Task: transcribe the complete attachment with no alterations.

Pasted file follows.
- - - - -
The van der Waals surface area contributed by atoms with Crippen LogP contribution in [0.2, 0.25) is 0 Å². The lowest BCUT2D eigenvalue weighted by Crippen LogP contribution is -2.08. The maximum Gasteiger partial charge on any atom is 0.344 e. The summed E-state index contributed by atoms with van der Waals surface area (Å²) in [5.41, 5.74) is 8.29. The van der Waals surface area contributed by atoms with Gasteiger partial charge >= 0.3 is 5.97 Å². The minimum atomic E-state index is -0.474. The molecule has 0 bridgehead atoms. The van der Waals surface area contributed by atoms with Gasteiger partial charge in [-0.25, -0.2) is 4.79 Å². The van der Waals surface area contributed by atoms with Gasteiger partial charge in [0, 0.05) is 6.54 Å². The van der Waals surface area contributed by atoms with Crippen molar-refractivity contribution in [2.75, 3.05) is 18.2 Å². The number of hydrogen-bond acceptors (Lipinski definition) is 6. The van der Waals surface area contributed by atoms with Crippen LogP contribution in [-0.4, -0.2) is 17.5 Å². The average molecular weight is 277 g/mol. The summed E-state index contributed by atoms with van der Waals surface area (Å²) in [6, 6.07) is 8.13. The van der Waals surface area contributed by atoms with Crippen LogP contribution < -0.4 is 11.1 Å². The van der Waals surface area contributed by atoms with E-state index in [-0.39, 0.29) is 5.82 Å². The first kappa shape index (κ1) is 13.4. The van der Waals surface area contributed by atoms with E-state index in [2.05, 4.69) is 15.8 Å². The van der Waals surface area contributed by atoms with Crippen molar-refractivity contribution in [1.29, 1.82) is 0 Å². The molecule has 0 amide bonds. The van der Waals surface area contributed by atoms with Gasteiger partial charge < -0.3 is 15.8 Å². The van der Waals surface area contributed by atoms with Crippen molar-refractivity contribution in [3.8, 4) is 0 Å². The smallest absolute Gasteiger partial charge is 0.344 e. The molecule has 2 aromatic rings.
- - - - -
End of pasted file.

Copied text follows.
The van der Waals surface area contributed by atoms with Crippen LogP contribution in [0.2, 0.25) is 0 Å². The lowest BCUT2D eigenvalue weighted by Crippen LogP contribution is -2.08. The maximum Gasteiger partial charge on any atom is 0.344 e. The summed E-state index contributed by atoms with van der Waals surface area (Å²) in [5.41, 5.74) is 8.29. The van der Waals surface area contributed by atoms with Gasteiger partial charge >= 0.3 is 5.97 Å². The minimum atomic E-state index is -0.474. The molecule has 0 bridgehead atoms. The van der Waals surface area contributed by atoms with Gasteiger partial charge in [-0.25, -0.2) is 4.79 Å². The van der Waals surface area contributed by atoms with Gasteiger partial charge in [0, 0.05) is 6.54 Å². The van der Waals surface area contributed by atoms with Crippen molar-refractivity contribution in [2.75, 3.05) is 18.2 Å². The number of hydrogen-bond acceptors (Lipinski definition) is 6. The van der Waals surface area contributed by atoms with Crippen LogP contribution in [-0.4, -0.2) is 17.5 Å². The average molecular weight is 277 g/mol. The summed E-state index contributed by atoms with van der Waals surface area (Å²) in [6, 6.07) is 8.13. The van der Waals surface area contributed by atoms with Crippen LogP contribution < -0.4 is 11.1 Å². The van der Waals surface area contributed by atoms with E-state index in [-0.39, 0.29) is 5.82 Å². The first kappa shape index (κ1) is 13.4. The van der Waals surface area contributed by atoms with E-state index in [2.05, 4.69) is 15.8 Å². The van der Waals surface area contributed by atoms with Crippen molar-refractivity contribution in [1.29, 1.82) is 0 Å². The molecule has 0 amide bonds. The van der Waals surface area contributed by atoms with Gasteiger partial charge < -0.3 is 15.8 Å². The van der Waals surface area contributed by atoms with Crippen molar-refractivity contribution in [3.8, 4) is 0 Å². The smallest absolute Gasteiger partial charge is 0.344 e. The molecule has 2 aromatic rings.